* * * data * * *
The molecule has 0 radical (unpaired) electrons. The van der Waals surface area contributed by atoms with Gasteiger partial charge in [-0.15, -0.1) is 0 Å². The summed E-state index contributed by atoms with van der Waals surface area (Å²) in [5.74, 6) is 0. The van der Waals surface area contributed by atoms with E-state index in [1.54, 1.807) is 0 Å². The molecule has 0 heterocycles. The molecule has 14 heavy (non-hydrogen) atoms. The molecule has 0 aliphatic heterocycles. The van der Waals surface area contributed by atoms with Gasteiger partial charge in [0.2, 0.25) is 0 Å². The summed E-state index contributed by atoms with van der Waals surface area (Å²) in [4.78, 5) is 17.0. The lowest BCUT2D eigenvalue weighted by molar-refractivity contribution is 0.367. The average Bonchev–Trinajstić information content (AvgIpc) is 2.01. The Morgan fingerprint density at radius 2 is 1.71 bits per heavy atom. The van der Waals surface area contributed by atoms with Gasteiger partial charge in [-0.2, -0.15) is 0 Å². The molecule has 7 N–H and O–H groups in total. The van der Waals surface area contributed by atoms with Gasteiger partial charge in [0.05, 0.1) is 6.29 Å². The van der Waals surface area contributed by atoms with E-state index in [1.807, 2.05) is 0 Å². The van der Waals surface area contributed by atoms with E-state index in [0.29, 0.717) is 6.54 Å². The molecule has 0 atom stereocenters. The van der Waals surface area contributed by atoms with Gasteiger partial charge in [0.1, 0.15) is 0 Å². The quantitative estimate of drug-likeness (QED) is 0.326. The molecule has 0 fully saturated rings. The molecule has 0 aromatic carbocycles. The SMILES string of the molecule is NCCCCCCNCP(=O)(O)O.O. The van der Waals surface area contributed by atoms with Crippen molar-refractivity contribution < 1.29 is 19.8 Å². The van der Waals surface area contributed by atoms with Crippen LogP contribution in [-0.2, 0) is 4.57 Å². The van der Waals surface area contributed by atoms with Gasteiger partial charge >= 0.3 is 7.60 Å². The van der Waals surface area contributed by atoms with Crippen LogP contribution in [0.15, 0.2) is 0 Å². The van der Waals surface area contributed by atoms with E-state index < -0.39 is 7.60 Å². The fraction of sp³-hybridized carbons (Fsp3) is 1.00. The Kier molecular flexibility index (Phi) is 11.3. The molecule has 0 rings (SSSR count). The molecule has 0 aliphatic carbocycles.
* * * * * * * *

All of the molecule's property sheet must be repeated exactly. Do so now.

The molecule has 0 radical (unpaired) electrons. The van der Waals surface area contributed by atoms with Gasteiger partial charge in [-0.15, -0.1) is 0 Å². The summed E-state index contributed by atoms with van der Waals surface area (Å²) in [5.74, 6) is 0. The van der Waals surface area contributed by atoms with E-state index in [1.54, 1.807) is 0 Å². The molecule has 0 heterocycles. The molecule has 14 heavy (non-hydrogen) atoms. The molecule has 0 aliphatic heterocycles. The van der Waals surface area contributed by atoms with Gasteiger partial charge in [0.2, 0.25) is 0 Å². The summed E-state index contributed by atoms with van der Waals surface area (Å²) in [4.78, 5) is 17.0. The lowest BCUT2D eigenvalue weighted by molar-refractivity contribution is 0.367. The average Bonchev–Trinajstić information content (AvgIpc) is 2.01. The Morgan fingerprint density at radius 2 is 1.71 bits per heavy atom. The van der Waals surface area contributed by atoms with Gasteiger partial charge in [-0.2, -0.15) is 0 Å². The molecule has 7 N–H and O–H groups in total. The van der Waals surface area contributed by atoms with Gasteiger partial charge in [0.05, 0.1) is 6.29 Å². The van der Waals surface area contributed by atoms with E-state index in [1.807, 2.05) is 0 Å². The van der Waals surface area contributed by atoms with E-state index in [0.29, 0.717) is 6.54 Å². The molecule has 0 atom stereocenters. The van der Waals surface area contributed by atoms with Gasteiger partial charge in [0.1, 0.15) is 0 Å². The quantitative estimate of drug-likeness (QED) is 0.326. The molecule has 0 fully saturated rings. The molecule has 0 aromatic carbocycles. The SMILES string of the molecule is NCCCCCCNCP(=O)(O)O.O. The van der Waals surface area contributed by atoms with Crippen molar-refractivity contribution < 1.29 is 19.8 Å². The van der Waals surface area contributed by atoms with Crippen LogP contribution in [-0.2, 0) is 4.57 Å². The van der Waals surface area contributed by atoms with Gasteiger partial charge >= 0.3 is 7.60 Å². The van der Waals surface area contributed by atoms with Crippen LogP contribution in [0.15, 0.2) is 0 Å². The van der Waals surface area contributed by atoms with E-state index < -0.39 is 7.60 Å². The fraction of sp³-hybridized carbons (Fsp3) is 1.00. The Kier molecular flexibility index (Phi) is 11.3. The molecule has 0 rings (SSSR count). The molecule has 0 aliphatic carbocycles.